Commonly underestimated for its charm, Turkey is noticed by travel enthusiasts and locals alike for its jeweled coastlines, chimney-like rock structures, bohemian architecture and lively foodie scene. Touring its terrain and each pocket of cultural communities could easily take a lifetime, yet a 14-day exploration of the country’s eastside can expose you to some of Turkey’s most grand impressions dating back centuries.

In a 14-day excursion, you’ll have traveled across cultural boundaries to encounter the most favorable sights of the Middle East, indulged in a handful of history, sampled authentic recipes that emerged from the region and shopped through enticing bazaars. Nailing down an itinerary that leaves no room for FOMO can leave you with endless open routes of possibilities, making you question whether you are digging any further than the surface level in your exploration or not.

Allow us to take the questioning out of your planning process by suggesting some highlights from our daily itinerary identical to that which is found in our Eastern Turkey trip package.

Wander Through the City on Seven Hills

Arriving at a new travel destination is always an otherworldly experience, as the unfamiliarity both strikes your fancy and slightly disorients you until you settle into your accommodation and get a feel for the area. Istanbul, a historical city with unique ideologies and streets painted with greenery, will be at your leisure upon first landing. As you emerge from your hotel’s doors to a world of buzzing streets and stylish energy, start out on a trail graced with historical monuments and cultural tokens such as The Turkish and Islamic Art Museum, eyeing up tiles, rugs and calligraphy.

Continue to the city’s famous Hippodrome, the ancient home of chariot races and competitive events, before entering the beautifully placed Hagia Sophia mosque and Topkapi Palace. Venturing into the heart of Istanbul wouldn’t be complete without a stroll through the hypnotic Grand Bazaar, bargaining with local vendors as you search for souvenirs. Saunter in and out of pastry shops to taste authentic baklava recipes crafted by the shop owners’ ancestors.

Experience a World Heritage Site

In your city-hopping adventure through Eastern Turkey, travel to Sanliurfa and the nearby UNESCO World Heritage Site titled Mount Nemrut. This visionary sanctuary is speculated to be the resting place of royalty, as its carefully crafted statues depict an imperial status. Walk beside these weathered statues, honoring the deceased and gaining a deeper inspection into the nobility of centuries past. With a mixture of preserved and disintegrating structures, visitors are able to see the aging process in action. This man-made burial ground is mystical enough to pass as a natural wonder, especially as the sun casts a tangerine glow on the statues.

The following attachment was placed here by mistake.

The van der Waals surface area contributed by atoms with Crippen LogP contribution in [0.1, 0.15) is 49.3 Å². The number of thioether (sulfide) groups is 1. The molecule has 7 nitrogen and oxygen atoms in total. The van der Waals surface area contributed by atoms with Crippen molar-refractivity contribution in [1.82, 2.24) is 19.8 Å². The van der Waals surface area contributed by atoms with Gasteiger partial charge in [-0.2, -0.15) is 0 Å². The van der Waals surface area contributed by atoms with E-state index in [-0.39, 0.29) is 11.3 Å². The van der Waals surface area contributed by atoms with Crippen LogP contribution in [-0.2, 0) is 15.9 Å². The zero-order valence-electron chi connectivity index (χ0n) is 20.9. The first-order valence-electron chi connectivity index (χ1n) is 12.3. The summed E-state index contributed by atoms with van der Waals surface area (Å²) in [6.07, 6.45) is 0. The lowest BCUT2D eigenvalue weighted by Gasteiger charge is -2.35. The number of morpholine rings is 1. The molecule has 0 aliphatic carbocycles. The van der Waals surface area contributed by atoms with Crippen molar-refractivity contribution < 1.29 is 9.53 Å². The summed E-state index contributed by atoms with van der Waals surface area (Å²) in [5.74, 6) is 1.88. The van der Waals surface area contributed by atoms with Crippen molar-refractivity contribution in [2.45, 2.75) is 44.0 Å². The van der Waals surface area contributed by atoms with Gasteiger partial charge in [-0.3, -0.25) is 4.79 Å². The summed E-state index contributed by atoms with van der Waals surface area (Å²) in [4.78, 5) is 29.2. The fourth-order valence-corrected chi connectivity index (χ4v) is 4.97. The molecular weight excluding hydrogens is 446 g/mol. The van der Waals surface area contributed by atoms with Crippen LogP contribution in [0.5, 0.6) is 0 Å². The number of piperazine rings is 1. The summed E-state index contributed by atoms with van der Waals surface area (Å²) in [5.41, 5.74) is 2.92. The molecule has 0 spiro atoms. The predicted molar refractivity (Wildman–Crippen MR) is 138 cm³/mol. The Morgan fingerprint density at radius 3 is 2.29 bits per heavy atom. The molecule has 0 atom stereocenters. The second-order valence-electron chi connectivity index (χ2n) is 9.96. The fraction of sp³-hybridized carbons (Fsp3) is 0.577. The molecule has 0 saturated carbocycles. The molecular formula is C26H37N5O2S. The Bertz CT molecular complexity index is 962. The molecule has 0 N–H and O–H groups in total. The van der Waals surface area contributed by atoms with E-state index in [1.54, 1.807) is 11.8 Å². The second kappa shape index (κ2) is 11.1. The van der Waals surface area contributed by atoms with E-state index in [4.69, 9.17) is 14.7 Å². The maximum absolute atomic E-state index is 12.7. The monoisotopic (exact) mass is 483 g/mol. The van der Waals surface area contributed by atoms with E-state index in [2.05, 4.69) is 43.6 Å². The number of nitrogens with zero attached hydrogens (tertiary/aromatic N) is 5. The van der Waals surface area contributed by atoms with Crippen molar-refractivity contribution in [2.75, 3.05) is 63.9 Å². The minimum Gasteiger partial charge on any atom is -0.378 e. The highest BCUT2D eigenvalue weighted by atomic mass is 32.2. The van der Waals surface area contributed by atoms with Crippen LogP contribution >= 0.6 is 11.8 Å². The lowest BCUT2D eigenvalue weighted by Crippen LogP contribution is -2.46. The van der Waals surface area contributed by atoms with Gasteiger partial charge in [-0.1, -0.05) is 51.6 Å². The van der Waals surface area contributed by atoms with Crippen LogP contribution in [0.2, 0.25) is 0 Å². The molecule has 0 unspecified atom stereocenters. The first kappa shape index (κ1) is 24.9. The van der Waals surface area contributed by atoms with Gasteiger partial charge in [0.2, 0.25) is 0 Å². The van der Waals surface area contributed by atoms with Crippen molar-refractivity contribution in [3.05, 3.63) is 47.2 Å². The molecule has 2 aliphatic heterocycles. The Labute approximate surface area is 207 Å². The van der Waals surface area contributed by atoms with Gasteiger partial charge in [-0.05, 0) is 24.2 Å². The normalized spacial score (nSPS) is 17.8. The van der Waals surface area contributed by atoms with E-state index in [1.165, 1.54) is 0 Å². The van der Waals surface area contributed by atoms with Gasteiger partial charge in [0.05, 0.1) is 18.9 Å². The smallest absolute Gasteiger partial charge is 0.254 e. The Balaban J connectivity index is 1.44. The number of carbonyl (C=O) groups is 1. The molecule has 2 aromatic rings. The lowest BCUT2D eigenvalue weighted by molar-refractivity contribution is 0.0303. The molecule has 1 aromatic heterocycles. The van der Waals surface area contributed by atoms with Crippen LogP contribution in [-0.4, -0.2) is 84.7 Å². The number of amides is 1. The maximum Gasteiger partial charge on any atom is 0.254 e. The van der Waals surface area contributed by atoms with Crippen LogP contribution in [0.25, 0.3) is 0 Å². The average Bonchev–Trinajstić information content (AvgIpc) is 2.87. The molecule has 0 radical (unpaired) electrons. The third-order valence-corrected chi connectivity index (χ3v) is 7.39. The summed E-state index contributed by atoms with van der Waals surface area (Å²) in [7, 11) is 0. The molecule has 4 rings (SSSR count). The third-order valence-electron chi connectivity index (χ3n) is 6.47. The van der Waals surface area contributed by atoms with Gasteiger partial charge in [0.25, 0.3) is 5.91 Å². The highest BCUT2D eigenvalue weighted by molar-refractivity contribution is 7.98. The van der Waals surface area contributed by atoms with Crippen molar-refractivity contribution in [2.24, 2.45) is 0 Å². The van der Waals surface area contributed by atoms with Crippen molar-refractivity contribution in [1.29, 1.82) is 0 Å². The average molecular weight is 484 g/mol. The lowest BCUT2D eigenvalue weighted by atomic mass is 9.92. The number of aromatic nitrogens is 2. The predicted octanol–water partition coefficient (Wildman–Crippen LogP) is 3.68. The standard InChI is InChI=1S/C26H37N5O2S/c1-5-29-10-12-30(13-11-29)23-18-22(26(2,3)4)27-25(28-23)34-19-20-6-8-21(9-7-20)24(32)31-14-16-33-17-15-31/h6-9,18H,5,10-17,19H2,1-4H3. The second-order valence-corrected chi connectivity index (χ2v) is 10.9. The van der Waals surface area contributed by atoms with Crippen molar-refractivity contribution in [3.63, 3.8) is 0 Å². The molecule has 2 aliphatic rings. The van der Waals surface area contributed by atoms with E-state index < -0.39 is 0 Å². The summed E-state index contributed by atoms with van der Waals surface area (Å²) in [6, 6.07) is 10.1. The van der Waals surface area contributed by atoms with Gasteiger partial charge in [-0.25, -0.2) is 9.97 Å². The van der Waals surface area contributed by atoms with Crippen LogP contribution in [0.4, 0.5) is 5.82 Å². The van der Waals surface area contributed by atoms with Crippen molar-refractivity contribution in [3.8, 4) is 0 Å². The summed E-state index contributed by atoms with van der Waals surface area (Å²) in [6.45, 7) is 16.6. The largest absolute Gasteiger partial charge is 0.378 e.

Locate Religious Sites

Despite Turkey’s non-formal religious associations, scholars have been able to pinpoint many sacred sites scattered throughout the country, painting a valid portrait of events described in the Old Testament. Whether you associate with these spiritual beliefs or not, historical sites have an allure that connects travelers despite their varying religious affiliations. Turkey’s chronicled settings are no different, the Pool of Abraham being a fetching sight to behold. It was at this site that King Nimrod once sentenced Abraham to death before throwing him in the fire, only to have him miraculously survive. Nowadays, the pool is occupied by protected fish and bordered by stone columns.

Another Old Testament-inspired tourist highlight is Mount Ararat, the rumored resting place of Noah’s ark. This snow-covered dormant volcano accounts for Turkey’s highest peak, shading its province and reaching toward the heavens. With its ombre gradient in direct view for the locals, a simple step outside one’s door is never monotonous.

Discover Turkey’s Muslim population by exploring its various mosques, where tradition is just as relevant in the current age as it was in centuries past. Make your way, also, to the Mor Gabriel Monastery, which still houses a small group of priests and nuns and provides a location for locals to study the Syriac language.

Carpets and Boats for the Traveling Folk

Although not an Arabian country, Turkey has had many cultural influences seeping in through its borders, with easily over a million of its citizens coming of Arab descent. As a direct result, bohemian influences can be seen scattered throughout its lands, as Turkey itself adheres to this style. Urartu Hali is a one-stop shop for handmade Anatolian carpets that pay homage to the cultural styles of the region. Browse the alluring building to view its local and international handmade rugs, Kilims and decorations.

Continue from one highlight to the next, sampling local cuisine as an appetizer to a scenic boat ride through Lake Van, a saline soda lake offering rich views of the mountainous terrain. Approach Akdamar Island, dotted with blossoming florals in select seasons and surviving structures such as the Church of the Holy Cross.

Turkey’s eastern regions offer an aesthetic snapshot of the country’s underrated archaeological preservations, diversified topography and vivacious culture, all of which will likely one day call you back to explore more of its towns.

Posted by Gate 1 Travel

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